It was just easy to lose track of what I had because it was in a file folder.   There’s a long history of everyone struggling with forms of the data, for as long as we’ve had data.

My grandmother was in Rebecca of Sunnybrook Farm.  The film was shot out where she lived in Northern California.  Assuming her memory is correct for the title, this is likely the film.  She would have been two at the time.  She tried to find the film in later years, but it no longer exists.  A lot of those films were done on nitrate, and then put into storage once the studio went onto the next release.  By the time places like UCLA got in there to transfer to safety film, the reels had disintegrated.  Or caught fire, since nitrate film was pretty flammable.

Then there’s Motown.  When I was doing temp work in Los Angeles—my Google-fu tells me it was probably 1983 or 1984—I got a job documenting inventory for Motown. They were being sold, so we had to inventory all their music.  They gave us stacks of music reels, which were about the size of pizzas.  We would open the boxes up see what was written on the reels, and then type that on the inventory.  Massive inventory, and they had no idea what they had.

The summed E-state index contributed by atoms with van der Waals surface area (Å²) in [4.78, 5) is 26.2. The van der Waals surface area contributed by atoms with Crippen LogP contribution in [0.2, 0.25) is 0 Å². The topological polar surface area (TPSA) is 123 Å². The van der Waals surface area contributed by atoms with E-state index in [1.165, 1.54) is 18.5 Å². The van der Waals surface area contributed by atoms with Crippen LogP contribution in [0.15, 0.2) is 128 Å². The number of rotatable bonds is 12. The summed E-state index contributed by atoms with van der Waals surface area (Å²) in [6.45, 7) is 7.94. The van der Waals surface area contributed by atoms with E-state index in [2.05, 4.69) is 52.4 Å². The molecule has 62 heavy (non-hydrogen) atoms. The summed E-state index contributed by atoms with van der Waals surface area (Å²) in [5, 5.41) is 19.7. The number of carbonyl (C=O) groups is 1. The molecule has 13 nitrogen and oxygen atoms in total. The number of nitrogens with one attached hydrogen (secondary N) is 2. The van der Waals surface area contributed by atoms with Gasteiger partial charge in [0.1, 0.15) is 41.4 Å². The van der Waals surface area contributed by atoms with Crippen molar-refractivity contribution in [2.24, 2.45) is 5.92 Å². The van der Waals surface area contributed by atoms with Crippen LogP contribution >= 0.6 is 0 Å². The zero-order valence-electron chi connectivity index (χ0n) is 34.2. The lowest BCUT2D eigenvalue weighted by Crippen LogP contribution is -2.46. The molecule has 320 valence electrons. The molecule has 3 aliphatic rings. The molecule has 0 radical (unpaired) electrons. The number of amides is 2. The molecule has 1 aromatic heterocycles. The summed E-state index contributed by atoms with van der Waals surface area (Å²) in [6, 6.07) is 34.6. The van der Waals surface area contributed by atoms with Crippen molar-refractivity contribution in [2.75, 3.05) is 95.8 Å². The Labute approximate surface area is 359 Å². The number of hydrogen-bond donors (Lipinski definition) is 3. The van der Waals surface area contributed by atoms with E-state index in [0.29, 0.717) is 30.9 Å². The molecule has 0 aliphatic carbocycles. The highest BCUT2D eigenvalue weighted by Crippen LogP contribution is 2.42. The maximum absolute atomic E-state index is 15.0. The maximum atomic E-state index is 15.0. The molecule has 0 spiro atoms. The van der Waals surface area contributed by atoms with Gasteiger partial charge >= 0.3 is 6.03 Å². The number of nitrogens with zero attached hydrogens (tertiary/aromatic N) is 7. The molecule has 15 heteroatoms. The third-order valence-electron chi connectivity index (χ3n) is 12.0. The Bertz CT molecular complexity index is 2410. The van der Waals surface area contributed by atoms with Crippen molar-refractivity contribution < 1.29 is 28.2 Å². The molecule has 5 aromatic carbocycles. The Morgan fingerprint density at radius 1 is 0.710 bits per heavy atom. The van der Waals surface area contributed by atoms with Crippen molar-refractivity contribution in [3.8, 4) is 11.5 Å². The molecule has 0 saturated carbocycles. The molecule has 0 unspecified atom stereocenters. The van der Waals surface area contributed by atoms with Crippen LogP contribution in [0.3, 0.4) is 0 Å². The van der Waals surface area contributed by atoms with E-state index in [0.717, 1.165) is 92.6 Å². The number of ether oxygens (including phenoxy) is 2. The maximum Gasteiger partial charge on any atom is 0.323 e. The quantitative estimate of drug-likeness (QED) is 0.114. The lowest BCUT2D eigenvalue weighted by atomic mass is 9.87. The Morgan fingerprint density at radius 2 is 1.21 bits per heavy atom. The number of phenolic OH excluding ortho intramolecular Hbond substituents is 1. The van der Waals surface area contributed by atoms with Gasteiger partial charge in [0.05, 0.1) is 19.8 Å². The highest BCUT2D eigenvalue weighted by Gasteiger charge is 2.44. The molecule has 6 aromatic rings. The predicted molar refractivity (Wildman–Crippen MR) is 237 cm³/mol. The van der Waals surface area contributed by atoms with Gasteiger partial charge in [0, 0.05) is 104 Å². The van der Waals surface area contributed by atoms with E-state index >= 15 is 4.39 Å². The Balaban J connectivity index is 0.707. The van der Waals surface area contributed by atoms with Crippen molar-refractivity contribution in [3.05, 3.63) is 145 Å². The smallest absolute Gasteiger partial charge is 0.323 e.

But what I’m doing now is kind of fun and nostalgic to look it.  It’s my life at the time, and where I was at as writer.  It’s also some of the things I liked. There’s an article I write—might post it here if anyone is interested—on meeting William Windom in 1997.  It was for an anthology call that never happened.  But I enjoyed writing it, and I enjoyed meeting him.  I have photos, but those are in another box I haven’t cracked open yet.